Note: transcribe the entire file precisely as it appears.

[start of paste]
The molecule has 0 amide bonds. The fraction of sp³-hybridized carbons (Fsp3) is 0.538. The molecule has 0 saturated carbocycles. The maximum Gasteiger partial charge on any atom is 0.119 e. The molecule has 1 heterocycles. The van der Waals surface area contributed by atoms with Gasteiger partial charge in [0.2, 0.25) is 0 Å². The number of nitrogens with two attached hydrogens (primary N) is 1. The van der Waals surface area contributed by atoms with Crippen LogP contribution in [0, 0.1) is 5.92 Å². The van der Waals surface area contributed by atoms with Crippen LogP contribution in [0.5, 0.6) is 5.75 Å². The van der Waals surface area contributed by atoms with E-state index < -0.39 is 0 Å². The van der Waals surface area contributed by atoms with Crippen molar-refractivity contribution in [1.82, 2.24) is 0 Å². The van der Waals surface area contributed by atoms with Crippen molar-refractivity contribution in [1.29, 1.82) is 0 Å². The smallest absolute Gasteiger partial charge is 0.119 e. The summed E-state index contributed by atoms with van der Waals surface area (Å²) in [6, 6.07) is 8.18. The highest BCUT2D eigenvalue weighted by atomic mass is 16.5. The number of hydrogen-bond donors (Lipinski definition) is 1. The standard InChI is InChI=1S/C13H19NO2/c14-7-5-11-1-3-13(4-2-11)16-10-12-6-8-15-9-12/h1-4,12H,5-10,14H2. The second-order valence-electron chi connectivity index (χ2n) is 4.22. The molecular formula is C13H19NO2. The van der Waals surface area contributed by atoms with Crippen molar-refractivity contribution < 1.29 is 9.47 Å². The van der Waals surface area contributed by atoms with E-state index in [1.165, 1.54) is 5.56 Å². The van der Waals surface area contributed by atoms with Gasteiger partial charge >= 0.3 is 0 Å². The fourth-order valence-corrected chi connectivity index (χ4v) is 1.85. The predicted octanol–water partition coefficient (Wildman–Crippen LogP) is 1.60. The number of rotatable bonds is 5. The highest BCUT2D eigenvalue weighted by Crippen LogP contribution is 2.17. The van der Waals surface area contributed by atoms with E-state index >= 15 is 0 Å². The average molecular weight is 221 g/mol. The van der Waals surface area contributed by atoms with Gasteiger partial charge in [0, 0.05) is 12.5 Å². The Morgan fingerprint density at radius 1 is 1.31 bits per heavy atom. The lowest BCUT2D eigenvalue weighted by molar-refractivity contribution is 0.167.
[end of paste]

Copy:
The molecule has 0 amide bonds. The fraction of sp³-hybridized carbons (Fsp3) is 0.538. The molecule has 0 saturated carbocycles. The maximum Gasteiger partial charge on any atom is 0.119 e. The molecule has 1 heterocycles. The van der Waals surface area contributed by atoms with Gasteiger partial charge in [0.2, 0.25) is 0 Å². The number of nitrogens with two attached hydrogens (primary N) is 1. The van der Waals surface area contributed by atoms with Crippen LogP contribution in [0, 0.1) is 5.92 Å². The van der Waals surface area contributed by atoms with Crippen LogP contribution in [0.5, 0.6) is 5.75 Å². The van der Waals surface area contributed by atoms with E-state index < -0.39 is 0 Å². The van der Waals surface area contributed by atoms with Crippen molar-refractivity contribution in [1.82, 2.24) is 0 Å². The van der Waals surface area contributed by atoms with Crippen molar-refractivity contribution in [1.29, 1.82) is 0 Å². The smallest absolute Gasteiger partial charge is 0.119 e. The summed E-state index contributed by atoms with van der Waals surface area (Å²) in [6, 6.07) is 8.18. The highest BCUT2D eigenvalue weighted by atomic mass is 16.5. The number of hydrogen-bond donors (Lipinski definition) is 1. The standard InChI is InChI=1S/C13H19NO2/c14-7-5-11-1-3-13(4-2-11)16-10-12-6-8-15-9-12/h1-4,12H,5-10,14H2. The second-order valence-electron chi connectivity index (χ2n) is 4.22. The molecular formula is C13H19NO2. The van der Waals surface area contributed by atoms with Crippen molar-refractivity contribution < 1.29 is 9.47 Å². The van der Waals surface area contributed by atoms with E-state index in [1.165, 1.54) is 5.56 Å². The van der Waals surface area contributed by atoms with Gasteiger partial charge >= 0.3 is 0 Å². The fourth-order valence-corrected chi connectivity index (χ4v) is 1.85. The predicted octanol–water partition coefficient (Wildman–Crippen LogP) is 1.60. The number of rotatable bonds is 5. The highest BCUT2D eigenvalue weighted by Crippen LogP contribution is 2.17. The van der Waals surface area contributed by atoms with E-state index >= 15 is 0 Å². The average molecular weight is 221 g/mol. The van der Waals surface area contributed by atoms with Gasteiger partial charge in [0, 0.05) is 12.5 Å². The Morgan fingerprint density at radius 1 is 1.31 bits per heavy atom. The lowest BCUT2D eigenvalue weighted by molar-refractivity contribution is 0.167.